Nielsen and Chuang (on page 188 exercise 4.33) says that the circuit including CNOT and Hadamard is performing a measurement in the Bell basis. But I can't see how.

enter image description here

The matrix representing the circuit functionality is:

$$\begin{bmatrix} 1 & 0 & 0 & 1 \\ 0 & 1 & 1 & 0 \\ 1 & 0 & 0 & -1 \\ 0 & 1 &-1 & 0 \end{bmatrix}$$

Now, what I have found out is, that instead of measuring in the Bell state, it is actually simply converting $|00\rangle$ to $\beta_{00}$, $|01\rangle$ to $\beta_{01}$ and vice versa and so on. So it's actually transforming from one basis to another. But how is it a measurement in the Bell state?

Suppose you take the vector $(1,0,0,0)$ in the Bell state it's written $(1,0,1,0)$ then when measuring in Bell state I would expect you get either $(1,0,0,0)$ which is $|00\rangle + |11\rangle$ or $(0,0,1,0)$ which is $|00\rangle-|11\rangle$. But why isn't it doing the measurement but just converting from basis to basis and yet Wikipedia says it's a measurement?

  1. You're correct that unitary gates like the Hadamard and CNOT do not perform any measurement. In fact, measurement isn't a unitary operation at all! There are separate measurements gates to measure the individual qubit states. The basis which the measurement gates will use is implementation dependent. However, in your specific circuit (N&C p. 188, Ex. 4.33) they're using the $\{|0\rangle, |1\rangle\}$ basis. Notice the meter type gates in your circuit. Those are the measurement gates. That circuit is essentially the one used to distinguish between the four orthogonal Bell states. They're mapped to $|00\rangle$, $|01\rangle$, $|10\rangle$ and $|11\rangle$ respectively. The mappings are (notations explained here):

$$|\Phi^+\rangle \to |00\rangle$$ $$|\Phi^-\rangle \to |10\rangle$$ $$|\Psi^+\rangle \to |01\rangle$$ $$|\Psi^-\rangle \to |11\rangle$$

  1. As for how we can distinguish the four Bell states using two measurement gates, read Craig Gidney's answer to Distinguishing between orthogonal bell states.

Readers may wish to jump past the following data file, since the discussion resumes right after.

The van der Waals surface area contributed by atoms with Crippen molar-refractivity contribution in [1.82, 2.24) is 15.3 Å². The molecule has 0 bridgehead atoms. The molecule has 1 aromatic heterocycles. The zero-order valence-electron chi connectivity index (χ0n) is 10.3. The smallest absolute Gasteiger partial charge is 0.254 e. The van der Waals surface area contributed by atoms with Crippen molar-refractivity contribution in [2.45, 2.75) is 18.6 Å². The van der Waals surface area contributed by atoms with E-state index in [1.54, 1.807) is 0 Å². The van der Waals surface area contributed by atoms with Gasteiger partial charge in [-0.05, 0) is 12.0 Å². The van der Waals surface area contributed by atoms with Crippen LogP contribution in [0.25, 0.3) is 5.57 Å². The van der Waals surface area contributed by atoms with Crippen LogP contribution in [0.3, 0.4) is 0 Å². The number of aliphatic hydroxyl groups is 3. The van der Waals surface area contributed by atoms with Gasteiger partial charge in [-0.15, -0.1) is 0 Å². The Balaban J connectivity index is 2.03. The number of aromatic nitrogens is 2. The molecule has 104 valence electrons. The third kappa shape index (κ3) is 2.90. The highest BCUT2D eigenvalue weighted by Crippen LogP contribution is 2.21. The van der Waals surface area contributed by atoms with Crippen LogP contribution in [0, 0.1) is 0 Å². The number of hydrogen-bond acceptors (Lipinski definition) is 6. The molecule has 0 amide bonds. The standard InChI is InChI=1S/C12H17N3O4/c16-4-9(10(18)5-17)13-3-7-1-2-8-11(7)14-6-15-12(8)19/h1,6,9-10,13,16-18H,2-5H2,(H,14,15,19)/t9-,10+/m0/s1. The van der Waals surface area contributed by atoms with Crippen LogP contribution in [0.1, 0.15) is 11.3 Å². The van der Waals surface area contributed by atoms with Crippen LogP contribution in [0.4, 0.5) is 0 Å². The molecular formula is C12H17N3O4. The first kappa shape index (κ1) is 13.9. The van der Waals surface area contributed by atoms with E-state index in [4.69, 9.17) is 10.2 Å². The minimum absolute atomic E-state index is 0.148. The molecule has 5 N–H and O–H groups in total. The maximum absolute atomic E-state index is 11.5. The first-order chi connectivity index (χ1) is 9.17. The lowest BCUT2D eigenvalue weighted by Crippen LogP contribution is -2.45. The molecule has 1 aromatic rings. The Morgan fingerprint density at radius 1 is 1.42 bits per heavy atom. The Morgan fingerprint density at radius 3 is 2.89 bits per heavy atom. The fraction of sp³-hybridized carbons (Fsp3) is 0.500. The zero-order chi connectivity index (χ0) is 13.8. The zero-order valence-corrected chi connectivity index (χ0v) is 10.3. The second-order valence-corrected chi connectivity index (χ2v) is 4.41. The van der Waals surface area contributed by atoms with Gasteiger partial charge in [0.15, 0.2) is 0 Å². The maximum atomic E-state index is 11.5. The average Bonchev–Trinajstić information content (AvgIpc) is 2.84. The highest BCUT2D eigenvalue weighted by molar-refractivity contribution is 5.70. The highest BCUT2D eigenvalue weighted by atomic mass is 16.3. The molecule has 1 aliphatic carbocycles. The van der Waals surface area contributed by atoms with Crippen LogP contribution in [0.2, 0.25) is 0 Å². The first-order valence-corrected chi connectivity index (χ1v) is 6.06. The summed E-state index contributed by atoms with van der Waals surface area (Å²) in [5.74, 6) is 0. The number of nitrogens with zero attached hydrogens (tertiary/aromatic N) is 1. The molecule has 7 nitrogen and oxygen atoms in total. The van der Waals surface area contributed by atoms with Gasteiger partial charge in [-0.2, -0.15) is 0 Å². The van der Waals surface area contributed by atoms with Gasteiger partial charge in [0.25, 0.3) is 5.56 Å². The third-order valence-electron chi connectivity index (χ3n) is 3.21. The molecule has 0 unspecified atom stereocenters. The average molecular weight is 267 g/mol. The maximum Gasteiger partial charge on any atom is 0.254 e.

Typically, a Bell basis measurement is done with a CNOT and a Hadamard like so:

Bell basis measurement

It's exactly the reverse of making a Bell pair.

You can also simply do parity measurements along the X and Z axes:

Bell basis parity measurement

Further Reading:

  1. If all quantum gates must be unitary, what about measurement?

  2. What does “measurement in a certain basis” mean?

  3. How to measure relative phases of quantum states?

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    $\begingroup$ @bilanush Can you give me the link to the Wikipedia page? $\endgroup$ Mar 3 '19 at 11:42
  • $\begingroup$ Better look at QCQI by Chuang Nielsen page 188 excersie 4:33 . Also Wikipedia on bell state $\endgroup$
    – bilanush
    Mar 3 '19 at 11:50
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    $\begingroup$ @bilanush I clearly see two measurement gates there (N&C page 188, exercise 4.33). What's the problem? $\endgroup$ Mar 3 '19 at 11:54
  • $\begingroup$ Ok, it's not the circuit you sketcted in your answer before.. It's just CNOT followed by Hadamard and I didn't get your answer $\endgroup$
    – bilanush
    Mar 3 '19 at 12:13
  • $\begingroup$ @bilanush 1. The specific circuit is irrelevant here. 2. You had not linked the circuit you were referring to initially, so I just gave an example. 3. We can't read your mind, so when you're talking about specific circuits, please add the image in the question itself. $\endgroup$ Mar 3 '19 at 12:16

Just to supplement the given answer, if you want to know what the effective measurement is, you start from the measurement operators and work backwards. So, the two measurements mean that you're projecting on the states $|00\rangle,|01\rangle,|10\rangle,|11\rangle$. How do these transform under the preceding gates? Immediately before the measurement, we have a Hadamard on the first quibt. Incorporating that into the measurement basis means measuring in $|+0\rangle,|+1\rangle,|-0\rangle,|-1\rangle$. Finally, we incorporate the controlled-not, and we see that the overall thing corresponds to measurement in the Bell basis.


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